Under the Tax Cuts and Jobs Act (“Act”) that became effective January 1, 2018, a couple can now transfer $11,180,000 each for a total of $22,360,000 until December 31, 2025. Under the old law, if it was effective today, the same couple could have transferred up to $5,460,000 each or a total of $10,920,000 at the end of 2017.
Since 99% of the population is not impacted by the estate tax, the planning now turns toward the discussion of income tax planning for a step up in basis on both deaths. What can you do, if anything, if a parent has already passed and his or her portion of their assets have been transferred to the bypass or credit shelter trust pursuant to the standard A-B trusts used by most families? Without any further planning there will be no step up in basis of the assets inside either a bypass or credit shelter trust. See example below.
This article deals with assets that can receive a step up in basis such as stocks, real estate and other capital assets compared to assets that are in qualified plans or traditional IRAs that was funded on the death of the first spouse. The planning discussed below occurs if the bypass or credit shelter trust gave the surviving spouse a “limited power of appointment.” It also assumes that the surviving parent still needs the income from the bypass or credit shelter trust.
Bypass or Credit Shelter Trusts. Most families are familiar with the typical family trust that provided for the funding of either a bypass or credit shelter trust on the death of the first spouse to die. Any assets funded into the bypass or credit shelter trust would not be subject to estate tax on the death of the surviving spouse.
Let’s say that dad died in 1995. At the time, mom and dad’s joint estate was worth about $1.2 million. If dad left his half to mom, she would have an estate of $1.2 million. When mom died, she would only receive an estate tax exclusion of $600,000. This would expose dad’s $600,000 to the 55% estate tax and the tax bill would have been $330,000.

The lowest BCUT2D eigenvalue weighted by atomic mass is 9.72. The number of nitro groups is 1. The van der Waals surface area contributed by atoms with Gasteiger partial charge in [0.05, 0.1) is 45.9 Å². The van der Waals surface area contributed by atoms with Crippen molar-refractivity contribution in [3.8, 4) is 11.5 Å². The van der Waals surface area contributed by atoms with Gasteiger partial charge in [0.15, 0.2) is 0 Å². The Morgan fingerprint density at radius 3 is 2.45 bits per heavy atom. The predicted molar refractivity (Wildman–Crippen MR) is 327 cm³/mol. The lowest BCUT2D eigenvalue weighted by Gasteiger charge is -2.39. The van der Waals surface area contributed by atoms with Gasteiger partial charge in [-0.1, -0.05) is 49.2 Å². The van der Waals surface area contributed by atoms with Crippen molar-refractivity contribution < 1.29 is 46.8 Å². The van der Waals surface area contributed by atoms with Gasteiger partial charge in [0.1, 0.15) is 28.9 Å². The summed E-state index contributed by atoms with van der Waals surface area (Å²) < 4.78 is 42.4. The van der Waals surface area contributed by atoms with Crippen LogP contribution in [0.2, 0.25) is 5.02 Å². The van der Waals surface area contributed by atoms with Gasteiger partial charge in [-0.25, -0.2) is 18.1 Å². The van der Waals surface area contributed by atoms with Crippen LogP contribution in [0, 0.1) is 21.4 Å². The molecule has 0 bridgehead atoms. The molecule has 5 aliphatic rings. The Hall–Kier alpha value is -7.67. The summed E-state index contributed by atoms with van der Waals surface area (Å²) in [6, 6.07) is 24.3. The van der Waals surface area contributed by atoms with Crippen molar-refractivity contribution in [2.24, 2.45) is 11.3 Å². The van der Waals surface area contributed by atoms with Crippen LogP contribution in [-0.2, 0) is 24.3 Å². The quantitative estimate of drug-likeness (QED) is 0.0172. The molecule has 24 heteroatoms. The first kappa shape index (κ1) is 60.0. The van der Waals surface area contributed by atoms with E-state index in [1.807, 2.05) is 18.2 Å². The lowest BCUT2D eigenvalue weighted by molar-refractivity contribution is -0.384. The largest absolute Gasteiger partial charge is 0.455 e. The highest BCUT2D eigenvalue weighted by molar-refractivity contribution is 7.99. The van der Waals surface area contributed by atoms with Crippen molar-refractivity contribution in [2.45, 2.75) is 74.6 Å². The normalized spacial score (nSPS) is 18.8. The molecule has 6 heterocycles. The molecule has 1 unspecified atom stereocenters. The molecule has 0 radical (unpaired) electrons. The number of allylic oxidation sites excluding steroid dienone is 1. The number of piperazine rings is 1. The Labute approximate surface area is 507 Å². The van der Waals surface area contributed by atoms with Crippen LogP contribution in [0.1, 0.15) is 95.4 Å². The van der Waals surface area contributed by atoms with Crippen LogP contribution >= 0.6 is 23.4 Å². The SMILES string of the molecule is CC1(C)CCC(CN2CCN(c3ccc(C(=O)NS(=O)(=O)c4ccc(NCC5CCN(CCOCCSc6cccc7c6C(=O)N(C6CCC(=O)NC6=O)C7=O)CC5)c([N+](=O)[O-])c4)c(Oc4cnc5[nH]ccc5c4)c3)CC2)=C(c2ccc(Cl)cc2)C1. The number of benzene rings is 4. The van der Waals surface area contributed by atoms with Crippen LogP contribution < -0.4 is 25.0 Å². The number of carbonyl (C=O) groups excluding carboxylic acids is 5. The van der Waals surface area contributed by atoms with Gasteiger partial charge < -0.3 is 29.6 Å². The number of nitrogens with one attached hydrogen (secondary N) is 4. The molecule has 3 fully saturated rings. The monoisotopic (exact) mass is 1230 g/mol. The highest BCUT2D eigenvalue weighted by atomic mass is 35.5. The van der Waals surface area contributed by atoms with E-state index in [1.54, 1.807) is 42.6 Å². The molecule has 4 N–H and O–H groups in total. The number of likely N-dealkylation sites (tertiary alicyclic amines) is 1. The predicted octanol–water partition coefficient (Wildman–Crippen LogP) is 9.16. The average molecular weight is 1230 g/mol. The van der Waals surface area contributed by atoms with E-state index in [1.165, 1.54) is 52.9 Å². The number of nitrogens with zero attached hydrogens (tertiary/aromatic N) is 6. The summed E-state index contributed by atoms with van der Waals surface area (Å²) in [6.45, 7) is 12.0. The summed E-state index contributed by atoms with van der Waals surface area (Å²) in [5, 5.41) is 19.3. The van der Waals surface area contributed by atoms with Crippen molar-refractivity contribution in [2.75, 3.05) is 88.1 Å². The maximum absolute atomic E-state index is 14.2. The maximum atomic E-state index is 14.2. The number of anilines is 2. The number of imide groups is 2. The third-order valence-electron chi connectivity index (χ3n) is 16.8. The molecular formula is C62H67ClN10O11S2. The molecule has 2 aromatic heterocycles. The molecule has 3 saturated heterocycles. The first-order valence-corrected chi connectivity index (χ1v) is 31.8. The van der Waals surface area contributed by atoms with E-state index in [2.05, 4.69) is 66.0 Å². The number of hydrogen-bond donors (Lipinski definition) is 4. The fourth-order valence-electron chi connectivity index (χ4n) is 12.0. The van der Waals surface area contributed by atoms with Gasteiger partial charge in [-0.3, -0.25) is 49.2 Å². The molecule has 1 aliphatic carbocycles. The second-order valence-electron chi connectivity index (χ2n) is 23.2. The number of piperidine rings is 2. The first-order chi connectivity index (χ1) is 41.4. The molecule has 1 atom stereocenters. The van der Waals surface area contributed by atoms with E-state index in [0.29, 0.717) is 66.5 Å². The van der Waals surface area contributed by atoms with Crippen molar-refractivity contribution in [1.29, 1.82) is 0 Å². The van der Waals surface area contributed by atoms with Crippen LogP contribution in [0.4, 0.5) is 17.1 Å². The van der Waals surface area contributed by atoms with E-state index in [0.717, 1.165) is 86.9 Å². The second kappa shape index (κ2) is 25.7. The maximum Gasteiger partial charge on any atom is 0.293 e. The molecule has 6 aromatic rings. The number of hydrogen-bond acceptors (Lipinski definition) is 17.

Now, mom has survived dad by 20 years and still counting. Since then, mom’s assets have grown to $2.4 million and dad’s bypass trust has done the same. The total is $4.8 million. Today, mom’s estate tax exclusion is nearly $11,180,000. My, how times have changed. While unforeseeable in 1995, had dad left to mom his half of their joint estate – even with the subsequent growth – mom’s estate would not be subject to estate tax. One will be quick to say that in either case, neither mom nor dad would be subject to estate tax. So, what’s the point? The answer is income tax.
If mom still wants or needs the money from the bypass trust during her lifetime but would like to have her children receive a stepped up in basis, is there anything that can be done? The answer is yes.
If the bypass or credit shelter trust gave mom a limited power of appointment she can give to her children a general power of appointment that would cause the bypass or credit shelter trust assets to be stepped up in basis on her death. This planning is called a “Delaware Tax Trap” that has been approved by the IRS. The ‘trap” is trigger on the giving of the general power of appointment that is effective on mom’s death.
Other possible planning would be to transfer the bypass or credit trust assets to another jurisdiction that allows for the transfer to a similar type of trust to spring the trap for income tax purposes.